SEEING the old-fashioned Tamarisk tetrandra with its soft-pink flowers on long racemes in older gardens is a reminder to discuss deciduous shrubs.
In modern, instant gardening any plant that loses its leaves is almost eliminated. As one person said to me: “I do not want any dirty shrubs that lose their leaves that I have to clean up”. This is a sad reflection on gardening today.
Some deciduous plants will always be popular, the rose for example. Many of our best floral displays combined with wonderful fragrances are deciduous shrubs. One can have flowers from late winter to late autumn followed by spectacular autumn leaf colours.
Tamarisk has been grown in southern Europe for more than a thousand years. It is extremely drought hardy and great for the salt-laden winds of the coast. The flowers appear on the new season’s wood, so winter is the ideal time for a good, hard prune.
Most folk are familiar with evergreen viburnums, especially Viburnum laurestinus, usually shortened to V. tinus, popular for hedges. But there is a whole world of deciduous viburnums to consider.
Hillier’s “Manual of Trees and Shrubs”, one of the bibles of the gardening world, lists an impressive 132 varieties and cultivars of deciduous and evergreen viburnum. I am going to mention just a few that are available at most garden centres, concentrating on those with the best fragrance.
Viburnum carlessii is a winner with its delicious fragrance in early spring. The clusters of white flowers opening from the pink buds, followed by black fruit. This was introduced into western gardens from Korea in 1902 and has been a firm favourite ever since.
V. x burkwoodii is a cross between V. carlessii and V. Utile. This has all the great properties of these two viburnums and was raised by the world-famous nurseries of Messrs. Burkwood and Skipwith in 1924.
One cannot leave out V. opulus known as the “Guilder Rose”. As with most viburnums, it has white flowers similar in looks to a hydrangea. In autumn, the bright-red, translucent berries stay well into winter creating a special feature with rich, autumn leaf colour. Possibly one of the most well-known is V. “Sterile” or “Snowball” bush with its flowers resembling snowballs.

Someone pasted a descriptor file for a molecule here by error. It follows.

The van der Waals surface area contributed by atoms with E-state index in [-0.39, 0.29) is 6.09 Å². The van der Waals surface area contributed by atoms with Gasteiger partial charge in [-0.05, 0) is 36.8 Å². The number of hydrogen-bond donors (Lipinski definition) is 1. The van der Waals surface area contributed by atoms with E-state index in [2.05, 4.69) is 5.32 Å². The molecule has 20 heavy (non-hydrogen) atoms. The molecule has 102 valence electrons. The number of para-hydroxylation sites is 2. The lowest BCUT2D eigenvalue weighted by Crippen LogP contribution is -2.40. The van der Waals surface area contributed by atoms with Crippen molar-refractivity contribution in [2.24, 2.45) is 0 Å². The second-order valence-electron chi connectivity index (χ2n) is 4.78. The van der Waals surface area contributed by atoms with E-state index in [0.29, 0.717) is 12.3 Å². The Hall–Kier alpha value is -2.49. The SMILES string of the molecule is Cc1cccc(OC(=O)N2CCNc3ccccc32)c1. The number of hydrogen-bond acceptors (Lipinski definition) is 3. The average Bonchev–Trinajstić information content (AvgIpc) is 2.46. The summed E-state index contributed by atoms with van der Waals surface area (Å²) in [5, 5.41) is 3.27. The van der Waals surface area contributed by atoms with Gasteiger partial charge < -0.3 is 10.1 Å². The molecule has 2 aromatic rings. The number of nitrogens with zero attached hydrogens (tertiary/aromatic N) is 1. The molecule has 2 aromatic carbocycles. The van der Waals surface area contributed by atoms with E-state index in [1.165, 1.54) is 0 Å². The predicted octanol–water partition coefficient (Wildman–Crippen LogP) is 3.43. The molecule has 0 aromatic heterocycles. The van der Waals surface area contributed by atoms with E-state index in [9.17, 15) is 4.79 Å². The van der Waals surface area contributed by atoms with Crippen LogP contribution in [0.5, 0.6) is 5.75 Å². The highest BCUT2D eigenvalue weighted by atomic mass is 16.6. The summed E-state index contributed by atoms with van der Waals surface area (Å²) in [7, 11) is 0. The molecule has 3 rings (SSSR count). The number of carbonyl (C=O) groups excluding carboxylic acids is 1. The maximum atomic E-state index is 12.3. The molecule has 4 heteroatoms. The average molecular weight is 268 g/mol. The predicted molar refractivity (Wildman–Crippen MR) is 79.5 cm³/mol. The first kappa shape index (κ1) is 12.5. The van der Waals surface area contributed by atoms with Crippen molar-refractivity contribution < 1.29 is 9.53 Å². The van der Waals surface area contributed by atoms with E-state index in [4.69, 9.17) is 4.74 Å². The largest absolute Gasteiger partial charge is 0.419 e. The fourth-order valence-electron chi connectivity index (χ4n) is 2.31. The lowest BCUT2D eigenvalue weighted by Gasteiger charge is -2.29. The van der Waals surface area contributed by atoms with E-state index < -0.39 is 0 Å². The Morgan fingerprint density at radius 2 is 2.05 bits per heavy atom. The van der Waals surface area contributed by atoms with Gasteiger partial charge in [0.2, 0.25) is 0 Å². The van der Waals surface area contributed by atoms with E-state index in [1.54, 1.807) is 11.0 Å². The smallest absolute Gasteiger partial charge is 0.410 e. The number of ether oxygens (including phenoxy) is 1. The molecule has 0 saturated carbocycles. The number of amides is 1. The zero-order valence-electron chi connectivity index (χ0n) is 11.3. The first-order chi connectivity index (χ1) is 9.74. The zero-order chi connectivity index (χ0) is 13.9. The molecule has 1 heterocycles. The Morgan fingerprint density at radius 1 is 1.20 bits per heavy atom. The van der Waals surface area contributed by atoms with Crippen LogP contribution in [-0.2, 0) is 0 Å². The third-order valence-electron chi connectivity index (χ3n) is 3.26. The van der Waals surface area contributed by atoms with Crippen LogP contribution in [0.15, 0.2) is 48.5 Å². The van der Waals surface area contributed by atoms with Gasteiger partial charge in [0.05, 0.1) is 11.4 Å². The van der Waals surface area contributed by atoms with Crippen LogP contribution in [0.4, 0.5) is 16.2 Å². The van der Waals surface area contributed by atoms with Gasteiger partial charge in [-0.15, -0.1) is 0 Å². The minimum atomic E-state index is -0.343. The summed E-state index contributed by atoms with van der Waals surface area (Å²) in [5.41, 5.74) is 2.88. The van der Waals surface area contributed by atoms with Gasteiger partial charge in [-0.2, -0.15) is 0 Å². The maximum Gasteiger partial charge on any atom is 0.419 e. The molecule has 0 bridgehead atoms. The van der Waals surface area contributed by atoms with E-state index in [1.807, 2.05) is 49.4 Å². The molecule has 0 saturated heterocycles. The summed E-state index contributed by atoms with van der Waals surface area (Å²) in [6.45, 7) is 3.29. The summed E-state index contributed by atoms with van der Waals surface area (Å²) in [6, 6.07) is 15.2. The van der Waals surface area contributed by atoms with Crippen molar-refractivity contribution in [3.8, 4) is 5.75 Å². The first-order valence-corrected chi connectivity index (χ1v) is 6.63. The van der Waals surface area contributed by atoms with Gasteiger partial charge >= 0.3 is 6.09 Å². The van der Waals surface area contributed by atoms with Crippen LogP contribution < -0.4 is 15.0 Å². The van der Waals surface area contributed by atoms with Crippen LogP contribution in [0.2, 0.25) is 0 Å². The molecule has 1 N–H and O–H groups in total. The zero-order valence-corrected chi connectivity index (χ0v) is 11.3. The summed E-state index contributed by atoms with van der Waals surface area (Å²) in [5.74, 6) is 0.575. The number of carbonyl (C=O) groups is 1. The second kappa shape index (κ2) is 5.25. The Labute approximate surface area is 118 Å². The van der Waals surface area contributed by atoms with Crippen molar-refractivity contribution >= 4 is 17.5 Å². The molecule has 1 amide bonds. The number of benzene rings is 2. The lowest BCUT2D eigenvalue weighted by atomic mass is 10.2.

Other deciduous shrubs to consider include Cotinus coggygria or “Smoke Bush”, with the plume-like inflorescences turning smoky-grey in late summer. Look out for C. “Royal Purple” with rich, deep-purple leaves, appearing translucent in bright sunshine.
For the smaller garden Weigela florida is perfect with flowers, depending on the variety, from deep, rose pink to pale pink. This was introduced by the famous plant hunter Robert Fortune in 1845 from the East. It is widely grown in local gardens and is the parent of many fabulous hybrids.
VACCINIUM, or blueberry, is an underrated deciduous small shr
ub that originates from North America. Its berries have one of the highest contents of antioxidant properties.
What I love about the blueberry, besides the fruit, is the wonderful display of autumn leaf colour.
Why discuss some of these plants that may not be in garden centres at this time? Usually, they are promoted in winter, bare of leaves that do not give much clue to the flowers. I have done this deliberately, as a garden should be a wonderful mixture of evergreen and deciduous shrubs to provide colour and interest all year.
In this day and age the first place to turn to for more details is the web. If you are planting out a new garden do not fret, they may not be available, but do leave sufficient space for planting later.
Dripping with success
WITH days getting hotter, a few reminders:
It is two years since I used our drip system, two glorious years with regular rain. But all good things come to an end. Flush out the drip-irrigation system. If you do not have a tap at the end of the line, then install one.
Keep drip lines above the ground and under the mulch. Run the system for a while to check how many times you have put a fork through the line.
- Re-program the timer if on an automatic system.